The Secret of Initiative Part II
Actions in any competitive situation (chess game, war, business competition) more or less reflect the constant imperative to seize and maintain the initiative. Through perpetual use of threats your opposition will lose freedom of action and be unable to constructively develop their strategy.
With your active moves, as forcing as possible, you want to forestall their plans, apply constant pressure to set them difficult problems to solve (give your opponent the chance to make mistakes!) and force them to switch to the defensive. And psychologically, it’s no fun when you are on the passive side of the confrontation just reacting on the offensive.
In this position White exerted an unfortunate initiative with the idea to weaken the Black’s king side.
The further course of the game showed that White hadn’t correctly evaluated the position. He lost the precious time in the opening, lagged in development and soon was forced to switch to the defensive (typically, inappropriate initiative from one side leads to seizing the initiative by the other side in the conflict).
The text doesn’t do the intended purpose of weakening the Black’s king side. Instead, dark squares in the White’s camp actually become vulnerable with Black taking the initiative.
7. …Bxh6 8.Qxh6 c5! 9.c3 Qb6! 10.Qd2
Black stepped on the initiative on the queen side targeting black-square complex, insufficiently protected after exchange of dark-square bishops, forcing the white far-away queen to return to rescue. With consistent play Black gained positional advantage by increasing coordination of his pieces with d4 and b2 as focal points. As a result, the Black’s initiative took hold transforming soon into a full-fledged attack (10…cxd4 11.cxd4 e5 12.Na3 d5 13.dxe5 Nxe5 14.Bb5+ Kf8 15.exd5 Kg7 16.Ne2 a6 17.Bc4 Re8 18.Rd1 Bh3 19.Kf1 Nxf3 20.Qf4 Ng4 21.Qxf3 Ne3+ 22.Ke1 Bxg2 23.Qf2 Bxh1 24.Rd3 Qb4+ 25.Rd2 Rac8 26.Bb3 Bxd5 27.Bxd5 Nxd5 28.Qd4+ Qxd4 29.Rxd4 Nf6 0-1)
We saw how White (7.Bh6?) and Black (8…c5! and 9…Qb6!) exerted the initiative. But as the former died soon, the latter strengthened into a long-term initiative coupled with a ferocious attack that followed. Like a counterpunch in boxing, the response to the initiative often has as its objective seizing the initiative from the opponent. The initiative and response, attack and defense, they are two sides of the same coin. The transition from one to the other is fluid and continuous.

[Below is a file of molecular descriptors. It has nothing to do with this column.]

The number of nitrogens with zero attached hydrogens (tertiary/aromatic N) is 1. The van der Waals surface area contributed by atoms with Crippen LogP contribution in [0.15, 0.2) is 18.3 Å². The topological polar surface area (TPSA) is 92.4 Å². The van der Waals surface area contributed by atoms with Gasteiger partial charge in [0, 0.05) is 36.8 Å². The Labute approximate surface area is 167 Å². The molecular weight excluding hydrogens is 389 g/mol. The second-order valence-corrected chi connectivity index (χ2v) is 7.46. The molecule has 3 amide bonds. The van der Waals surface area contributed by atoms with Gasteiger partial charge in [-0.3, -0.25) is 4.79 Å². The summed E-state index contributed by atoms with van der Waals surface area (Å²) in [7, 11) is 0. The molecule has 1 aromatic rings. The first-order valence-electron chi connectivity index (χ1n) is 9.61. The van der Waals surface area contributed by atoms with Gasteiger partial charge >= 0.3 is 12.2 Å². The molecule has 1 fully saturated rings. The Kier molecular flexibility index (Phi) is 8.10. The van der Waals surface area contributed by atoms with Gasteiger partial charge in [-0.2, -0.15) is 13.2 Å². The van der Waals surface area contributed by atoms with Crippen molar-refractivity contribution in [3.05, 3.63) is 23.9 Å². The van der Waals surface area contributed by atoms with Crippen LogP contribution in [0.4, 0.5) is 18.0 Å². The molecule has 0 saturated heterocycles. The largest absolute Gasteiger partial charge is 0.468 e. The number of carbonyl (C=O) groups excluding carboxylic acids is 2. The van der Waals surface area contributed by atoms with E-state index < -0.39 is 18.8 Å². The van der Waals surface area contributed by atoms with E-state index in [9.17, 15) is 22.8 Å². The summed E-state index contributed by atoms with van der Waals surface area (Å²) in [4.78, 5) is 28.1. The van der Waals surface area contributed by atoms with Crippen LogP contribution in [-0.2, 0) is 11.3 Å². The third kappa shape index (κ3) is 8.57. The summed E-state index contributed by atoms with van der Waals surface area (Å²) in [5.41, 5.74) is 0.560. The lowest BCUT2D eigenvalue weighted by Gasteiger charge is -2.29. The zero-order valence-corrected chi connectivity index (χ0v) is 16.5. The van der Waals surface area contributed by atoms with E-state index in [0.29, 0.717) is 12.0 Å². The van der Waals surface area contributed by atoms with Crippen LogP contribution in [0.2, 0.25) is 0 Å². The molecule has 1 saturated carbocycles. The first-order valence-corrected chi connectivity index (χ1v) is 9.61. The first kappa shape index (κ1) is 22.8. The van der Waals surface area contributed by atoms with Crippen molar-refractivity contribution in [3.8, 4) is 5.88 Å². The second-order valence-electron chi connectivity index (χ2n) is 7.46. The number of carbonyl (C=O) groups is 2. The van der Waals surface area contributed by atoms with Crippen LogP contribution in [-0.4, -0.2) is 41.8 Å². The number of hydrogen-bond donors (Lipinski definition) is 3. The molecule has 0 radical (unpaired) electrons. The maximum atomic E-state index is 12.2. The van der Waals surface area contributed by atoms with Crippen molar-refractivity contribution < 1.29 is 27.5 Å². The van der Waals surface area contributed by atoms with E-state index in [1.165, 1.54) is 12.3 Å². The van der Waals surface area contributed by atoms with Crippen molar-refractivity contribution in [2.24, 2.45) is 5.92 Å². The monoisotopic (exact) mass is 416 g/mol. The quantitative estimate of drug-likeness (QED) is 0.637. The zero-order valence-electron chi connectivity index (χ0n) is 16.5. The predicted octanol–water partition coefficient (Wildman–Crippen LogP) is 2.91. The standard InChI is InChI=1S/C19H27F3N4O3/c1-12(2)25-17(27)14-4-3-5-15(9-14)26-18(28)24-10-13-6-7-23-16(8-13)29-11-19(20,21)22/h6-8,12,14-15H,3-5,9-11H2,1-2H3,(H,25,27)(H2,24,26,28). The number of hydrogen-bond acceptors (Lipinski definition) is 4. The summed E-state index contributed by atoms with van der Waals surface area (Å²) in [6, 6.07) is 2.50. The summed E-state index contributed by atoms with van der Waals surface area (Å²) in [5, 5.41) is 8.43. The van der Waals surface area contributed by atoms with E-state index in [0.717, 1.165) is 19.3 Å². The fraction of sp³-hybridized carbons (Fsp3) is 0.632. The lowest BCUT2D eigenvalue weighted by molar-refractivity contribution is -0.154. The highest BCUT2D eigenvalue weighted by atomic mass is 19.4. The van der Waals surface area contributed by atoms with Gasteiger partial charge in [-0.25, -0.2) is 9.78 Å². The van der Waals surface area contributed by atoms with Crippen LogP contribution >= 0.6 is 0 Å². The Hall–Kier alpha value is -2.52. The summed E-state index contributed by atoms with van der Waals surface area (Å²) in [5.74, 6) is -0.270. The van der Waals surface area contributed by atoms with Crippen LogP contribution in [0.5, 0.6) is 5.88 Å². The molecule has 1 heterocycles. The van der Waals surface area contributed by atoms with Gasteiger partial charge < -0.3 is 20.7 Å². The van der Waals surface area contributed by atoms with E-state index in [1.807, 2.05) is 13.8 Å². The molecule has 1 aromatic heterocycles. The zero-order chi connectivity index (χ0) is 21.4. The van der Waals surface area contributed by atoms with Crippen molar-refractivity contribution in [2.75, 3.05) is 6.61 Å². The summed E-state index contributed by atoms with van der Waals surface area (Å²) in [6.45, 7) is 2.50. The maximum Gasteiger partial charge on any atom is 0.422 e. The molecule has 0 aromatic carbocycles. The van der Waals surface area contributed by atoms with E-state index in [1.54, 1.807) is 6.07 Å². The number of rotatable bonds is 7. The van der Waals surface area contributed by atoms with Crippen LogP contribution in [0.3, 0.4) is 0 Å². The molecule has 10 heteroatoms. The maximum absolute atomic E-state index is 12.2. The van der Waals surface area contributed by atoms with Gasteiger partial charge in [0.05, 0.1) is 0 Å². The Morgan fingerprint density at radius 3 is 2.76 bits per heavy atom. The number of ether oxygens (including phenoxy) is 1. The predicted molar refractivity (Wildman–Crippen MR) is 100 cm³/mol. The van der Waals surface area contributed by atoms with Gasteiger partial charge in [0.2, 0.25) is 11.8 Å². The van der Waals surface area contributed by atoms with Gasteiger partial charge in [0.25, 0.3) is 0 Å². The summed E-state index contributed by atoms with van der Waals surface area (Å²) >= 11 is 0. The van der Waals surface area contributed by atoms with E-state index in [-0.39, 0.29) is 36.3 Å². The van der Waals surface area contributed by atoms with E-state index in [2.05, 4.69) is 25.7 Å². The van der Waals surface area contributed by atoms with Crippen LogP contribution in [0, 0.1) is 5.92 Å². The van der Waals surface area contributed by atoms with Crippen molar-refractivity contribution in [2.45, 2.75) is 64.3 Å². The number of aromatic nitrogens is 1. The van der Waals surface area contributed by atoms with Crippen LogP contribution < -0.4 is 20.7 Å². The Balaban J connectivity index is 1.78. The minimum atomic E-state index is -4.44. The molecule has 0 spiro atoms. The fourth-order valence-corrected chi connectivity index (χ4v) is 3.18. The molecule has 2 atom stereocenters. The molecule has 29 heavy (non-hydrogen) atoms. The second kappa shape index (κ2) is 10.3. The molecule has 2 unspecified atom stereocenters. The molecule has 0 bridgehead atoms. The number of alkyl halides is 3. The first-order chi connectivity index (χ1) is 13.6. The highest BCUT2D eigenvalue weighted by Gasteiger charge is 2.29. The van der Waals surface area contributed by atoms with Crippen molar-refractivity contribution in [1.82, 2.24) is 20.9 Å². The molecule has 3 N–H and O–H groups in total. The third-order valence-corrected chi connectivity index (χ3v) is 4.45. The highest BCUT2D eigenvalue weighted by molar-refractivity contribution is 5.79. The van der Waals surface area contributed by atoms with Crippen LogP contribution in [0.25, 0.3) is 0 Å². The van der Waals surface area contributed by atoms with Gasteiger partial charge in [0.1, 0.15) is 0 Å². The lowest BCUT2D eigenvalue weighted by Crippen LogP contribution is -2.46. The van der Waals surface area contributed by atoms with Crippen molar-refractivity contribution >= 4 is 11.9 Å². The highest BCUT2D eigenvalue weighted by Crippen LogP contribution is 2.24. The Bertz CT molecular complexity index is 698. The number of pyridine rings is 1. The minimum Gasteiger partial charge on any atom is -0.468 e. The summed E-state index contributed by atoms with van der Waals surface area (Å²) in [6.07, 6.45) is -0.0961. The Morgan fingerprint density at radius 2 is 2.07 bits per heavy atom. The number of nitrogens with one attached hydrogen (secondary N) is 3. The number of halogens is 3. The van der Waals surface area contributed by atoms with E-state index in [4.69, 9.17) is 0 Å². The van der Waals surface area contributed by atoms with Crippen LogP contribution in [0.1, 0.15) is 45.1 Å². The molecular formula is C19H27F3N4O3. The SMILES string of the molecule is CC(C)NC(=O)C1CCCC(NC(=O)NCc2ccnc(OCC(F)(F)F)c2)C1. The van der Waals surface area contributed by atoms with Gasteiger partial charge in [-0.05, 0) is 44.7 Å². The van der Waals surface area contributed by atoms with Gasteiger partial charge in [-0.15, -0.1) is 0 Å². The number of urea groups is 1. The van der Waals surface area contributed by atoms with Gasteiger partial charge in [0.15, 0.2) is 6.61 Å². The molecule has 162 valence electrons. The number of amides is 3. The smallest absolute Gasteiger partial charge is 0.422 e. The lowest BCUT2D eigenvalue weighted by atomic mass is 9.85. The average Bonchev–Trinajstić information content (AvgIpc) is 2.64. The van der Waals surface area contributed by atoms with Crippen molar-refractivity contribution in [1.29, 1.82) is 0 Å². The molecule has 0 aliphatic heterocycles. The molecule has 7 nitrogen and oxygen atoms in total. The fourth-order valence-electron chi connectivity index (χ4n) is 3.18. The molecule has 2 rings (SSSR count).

By its nature, the initiative ends sooner or later. The offense can’t sustain itself indefinitely. It grows weaker as it advances in the face of resistance which is a major factor in the dissipating of strength. It is losses in troops (piece exchange normally diminishes the vigor of the attack), or their temporary lack of coordination, inability to effectively control the occupied territory with weak strategic points created in the rearguard, or physical and mental strength and preparedness that contribute to the fact that initiative and offense become weaker and weaker over time. Eventually, the culminating point is reached where the offensive side can no longer sustain its campaign and the defense automatically takes over.
Dividend yield on initiative
Before this happens and the initiative disappears, as Capablanca noted, the offensive side must obtain some tangible material or positional advantage in its place. With this advantage at hand, the initiative should be relinquished under such favorable conditions so that the side having possessed initiative before, will, in turn, be able to withstand the adversary’s thrust. And hope that through the superiority of power, or some positional advantage accumulated, will once more resume the initiative and, eventually, win the victory.
– Excellent article on initiative by WGM Natalia Pogonina